Think about it this way. In about 10 billion years the night sky will be all but vacant of galaxies to visible light devices. That is aside from our very own Milky Way, or rather the mix of the Milky way and Andromeda. Think if we were having this discussion then? We'd be talking about whether other galaxies could possibly exist, and whoever was the proponent of that theory would have no physical or observable evidence for it.

Now think about what this discussion would be like if the Universe was only 1 billion years old?

Our frame of reference limits the accuracy with which we can discuss this topic. Right now we're still very similar to those who thought the Earth was flat, since all we can see is an unending horizon in the Universe.

Much like the flat earth proponents, we may be wrong. The question is, by how much?
RayCherry
5 / 5 (1) Dec 09, 2009
Are these ancient remnants seen in only one particular place in the sky, or is their light arriving from all directions, as is the Cosmic Microwave Background? If we can see only one part of the sky is older than the rest, what implications are there for the models of Hubble's expanding universe?
frajo
1.7 / 5 (3) Dec 09, 2009
In about 10 billion years the night sky will be all but vacant of galaxies to visible light devices. That is aside from our very own Milky Way, or rather the mix of the Milky way and Andromeda. Think if we were having this discussion then?
In 4 billion years we'll have to be advanced enough to find another planet or not to need any home planet anymore.
And if we'll be that advanced then we'll certainly have a Grand Unified Theory without all the uncertainties and controversies of contemporary theories.
StonedOdie
1 / 5 (1) Dec 09, 2009
Try to wrap your head around this.. If the Universe is Infinitely expanding then we have an amazing amount of possibilities..(obviously an infinite amount) Its hard to think because Physics kind of holds us back.(I'm really into physics, and how if it doesn't work, in theory, it cant happen... ie Ghosts and stuff.) But theory's are meant to be critiqued and corrected. I still don't know if I believe it but its a theory I've kinda came up with. If its (The Universe) Infinite, that means it never stops.. meaning everything and anything that can be imagined, created , made, will happen because there's an infinite amount of possibilities.. I dunno it def goes against Physics theory's but I mean how could I be wrong? if it never stops, how could everything ever even thought of not happen?...
Velanarris
5 / 5 (2) Dec 09, 2009
how could I be wrong?


Because on a finite planet, for example our planet Earth, you can pick any direction and walk in an infinitely long line and never come to an end, yet you would have never left the finite earth.

Everything is dependent on frame of reference.

That's kind of why I laugh when people say the flat earth theory was wrong. It's technically not "wrong", it's just that their measurements weren't precise enough to determine the change in the Earth's surface. Now the people who say the Earth is spehrical are "wrong" because the southern hemisphere bulges more. It's actually pear shaped.

Perhaps we'll find out something equally as interesting about our Universe as time goes by.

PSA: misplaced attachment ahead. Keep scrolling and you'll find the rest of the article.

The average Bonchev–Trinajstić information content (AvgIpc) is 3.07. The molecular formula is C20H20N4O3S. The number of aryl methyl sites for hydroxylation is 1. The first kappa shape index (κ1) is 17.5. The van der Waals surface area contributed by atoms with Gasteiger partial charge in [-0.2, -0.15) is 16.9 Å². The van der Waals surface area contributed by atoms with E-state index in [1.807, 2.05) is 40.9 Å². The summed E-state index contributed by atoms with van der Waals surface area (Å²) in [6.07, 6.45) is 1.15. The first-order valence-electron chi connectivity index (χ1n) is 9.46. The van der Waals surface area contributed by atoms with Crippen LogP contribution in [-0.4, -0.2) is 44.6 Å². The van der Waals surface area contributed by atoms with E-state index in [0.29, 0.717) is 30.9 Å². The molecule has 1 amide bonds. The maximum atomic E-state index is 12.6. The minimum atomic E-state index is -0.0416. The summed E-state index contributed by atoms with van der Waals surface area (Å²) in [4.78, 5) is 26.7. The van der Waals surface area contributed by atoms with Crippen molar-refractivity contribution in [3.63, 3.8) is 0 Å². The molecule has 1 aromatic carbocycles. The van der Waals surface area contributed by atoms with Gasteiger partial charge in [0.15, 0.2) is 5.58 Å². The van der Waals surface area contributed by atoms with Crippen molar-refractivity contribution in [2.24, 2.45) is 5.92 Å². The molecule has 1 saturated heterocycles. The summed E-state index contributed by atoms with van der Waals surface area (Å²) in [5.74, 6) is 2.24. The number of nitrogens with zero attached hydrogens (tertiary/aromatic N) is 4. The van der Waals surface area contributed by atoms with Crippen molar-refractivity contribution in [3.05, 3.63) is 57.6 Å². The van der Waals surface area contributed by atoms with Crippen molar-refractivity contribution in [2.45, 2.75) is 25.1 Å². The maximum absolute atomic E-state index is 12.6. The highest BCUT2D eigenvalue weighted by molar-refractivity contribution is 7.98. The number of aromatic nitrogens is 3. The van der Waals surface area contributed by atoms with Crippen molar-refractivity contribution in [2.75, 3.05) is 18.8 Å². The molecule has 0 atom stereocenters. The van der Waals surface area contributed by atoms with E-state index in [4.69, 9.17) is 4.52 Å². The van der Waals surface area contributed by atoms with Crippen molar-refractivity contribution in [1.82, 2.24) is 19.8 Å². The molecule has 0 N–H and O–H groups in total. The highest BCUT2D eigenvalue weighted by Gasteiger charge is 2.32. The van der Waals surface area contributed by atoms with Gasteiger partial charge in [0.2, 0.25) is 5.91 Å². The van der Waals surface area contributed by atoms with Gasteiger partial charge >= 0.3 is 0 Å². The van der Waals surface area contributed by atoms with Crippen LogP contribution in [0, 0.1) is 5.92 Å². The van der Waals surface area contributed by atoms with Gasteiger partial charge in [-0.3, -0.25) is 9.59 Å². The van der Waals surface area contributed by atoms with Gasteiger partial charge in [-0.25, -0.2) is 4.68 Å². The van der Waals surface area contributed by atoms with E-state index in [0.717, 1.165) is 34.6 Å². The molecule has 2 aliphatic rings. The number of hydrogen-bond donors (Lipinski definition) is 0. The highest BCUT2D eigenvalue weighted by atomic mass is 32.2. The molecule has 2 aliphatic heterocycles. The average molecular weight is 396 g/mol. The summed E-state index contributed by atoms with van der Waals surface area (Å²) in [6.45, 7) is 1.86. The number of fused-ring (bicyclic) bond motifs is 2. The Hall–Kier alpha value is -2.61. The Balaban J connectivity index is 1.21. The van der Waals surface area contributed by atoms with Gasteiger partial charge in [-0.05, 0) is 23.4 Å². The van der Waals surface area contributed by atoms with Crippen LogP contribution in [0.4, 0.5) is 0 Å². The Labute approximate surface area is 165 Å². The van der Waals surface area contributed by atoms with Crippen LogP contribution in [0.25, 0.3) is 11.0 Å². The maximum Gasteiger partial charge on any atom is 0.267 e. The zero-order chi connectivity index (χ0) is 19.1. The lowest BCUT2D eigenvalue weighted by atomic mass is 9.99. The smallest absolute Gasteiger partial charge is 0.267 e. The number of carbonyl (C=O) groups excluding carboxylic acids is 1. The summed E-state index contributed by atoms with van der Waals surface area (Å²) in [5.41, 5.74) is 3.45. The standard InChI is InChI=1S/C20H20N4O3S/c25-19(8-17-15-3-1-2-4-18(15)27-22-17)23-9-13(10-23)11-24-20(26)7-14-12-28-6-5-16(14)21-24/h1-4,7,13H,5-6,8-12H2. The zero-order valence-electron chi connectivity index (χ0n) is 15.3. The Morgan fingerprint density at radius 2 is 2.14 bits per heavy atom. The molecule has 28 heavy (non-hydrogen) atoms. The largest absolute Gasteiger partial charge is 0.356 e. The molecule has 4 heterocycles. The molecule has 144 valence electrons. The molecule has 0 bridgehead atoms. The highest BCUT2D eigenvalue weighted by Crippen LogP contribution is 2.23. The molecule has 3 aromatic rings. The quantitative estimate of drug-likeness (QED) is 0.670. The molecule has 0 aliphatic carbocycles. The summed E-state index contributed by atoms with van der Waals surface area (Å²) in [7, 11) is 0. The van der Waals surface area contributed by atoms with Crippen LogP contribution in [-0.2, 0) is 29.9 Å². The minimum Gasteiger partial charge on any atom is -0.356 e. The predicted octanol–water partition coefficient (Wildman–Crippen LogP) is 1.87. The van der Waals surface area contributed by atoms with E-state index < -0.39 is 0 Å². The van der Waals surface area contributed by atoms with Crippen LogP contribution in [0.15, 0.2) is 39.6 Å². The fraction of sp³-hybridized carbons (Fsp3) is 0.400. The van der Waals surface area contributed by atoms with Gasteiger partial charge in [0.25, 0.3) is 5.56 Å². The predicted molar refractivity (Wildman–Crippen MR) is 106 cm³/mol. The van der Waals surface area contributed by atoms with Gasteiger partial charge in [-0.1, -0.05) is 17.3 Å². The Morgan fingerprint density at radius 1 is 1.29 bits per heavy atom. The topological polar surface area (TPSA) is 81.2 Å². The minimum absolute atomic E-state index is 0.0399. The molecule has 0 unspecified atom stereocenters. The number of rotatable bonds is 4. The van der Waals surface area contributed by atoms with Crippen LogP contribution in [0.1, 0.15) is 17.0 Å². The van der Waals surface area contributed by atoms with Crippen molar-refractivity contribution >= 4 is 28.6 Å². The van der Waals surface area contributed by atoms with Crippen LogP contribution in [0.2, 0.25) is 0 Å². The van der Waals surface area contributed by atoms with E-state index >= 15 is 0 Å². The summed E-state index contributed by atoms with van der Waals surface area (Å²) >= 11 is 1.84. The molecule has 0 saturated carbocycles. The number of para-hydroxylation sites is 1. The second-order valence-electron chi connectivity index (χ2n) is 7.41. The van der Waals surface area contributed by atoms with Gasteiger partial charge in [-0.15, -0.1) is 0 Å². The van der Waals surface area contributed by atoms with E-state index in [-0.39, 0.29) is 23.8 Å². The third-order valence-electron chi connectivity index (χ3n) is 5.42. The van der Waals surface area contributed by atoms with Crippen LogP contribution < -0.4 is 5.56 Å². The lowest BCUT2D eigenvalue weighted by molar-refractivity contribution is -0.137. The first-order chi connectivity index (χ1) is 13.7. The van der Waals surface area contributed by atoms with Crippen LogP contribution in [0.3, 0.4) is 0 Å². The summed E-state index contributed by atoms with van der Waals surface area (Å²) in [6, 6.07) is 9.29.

Alienizer
1 / 5 (3) Dec 09, 2009
Alienizer, you clearly have no understanding of modern physics.


I do not need to know anything about physics. The simple reason is, physical exists, always was, and always will. Time always was and always will. Without time, there can not be anything, and without anything, there can not be time.

Space is a physical entity that exists in time. Time, is the existence of a physical entity. There are no space/time warp. Every physical object lives in time. I'm not talking about our time, but an event that happens over and over, and the existence of any object is an event, even if nothing happens. Just the fact that it exist is time, because it takes time to just exist, waiting.

You can not travel to another world in a split seconds. You can only do that with time perception. But in "real" time, it took many years for that travel to happen. It takes me time to write this, so time exists.
Velanarris
5 / 5 (1) Dec 09, 2009
I do not need to know anything about physics. The simple reason is, physical exists, always was, and always will. Time always was and always will. Without time, there can not be anything, and without anything, there can not be time.

Space is a physical entity that exists in time. Time, is the existence of a physical entity. There are no space/time warp. Every physical object lives in time. I'm not talking about our time, but an event that happens over and over, and the existence of any object is an event, even if nothing happens. Just the fact that it exist is time, because it takes time to just exist, waiting.

You can not travel to another world in a split seconds. You can only do that with time perception. But in "real" time, it took many years for that travel to happen. It takes me time to write this, so time exists.

Yeah, he's right, you have no understanding of modern physics.
PinkElephant
5 / 5 (3) Dec 09, 2009
@Alexa

In general, it could be explained by preferential dispersion of shortwavelength light of heavy elements, too...


The spectroscopy I was talking about involves absorption spectra. No amount of "preferential dispersion" is going to erase absorption elemental fingerprints from light. Try again.

recently a very distant galaxies with well developed stars were observed. Well developed means with many heavy elements.


Reference?

So it's nothing strange, some galaxies are forming from quasars, whereas some other are evaporating...


Why are all quasars found exclusively at ultra-high redshifts and very far away? Why aren't there any nearby quasars?

There are some indicia, even some stars in our galaxy may get older, then the age proposed by Big Bang model...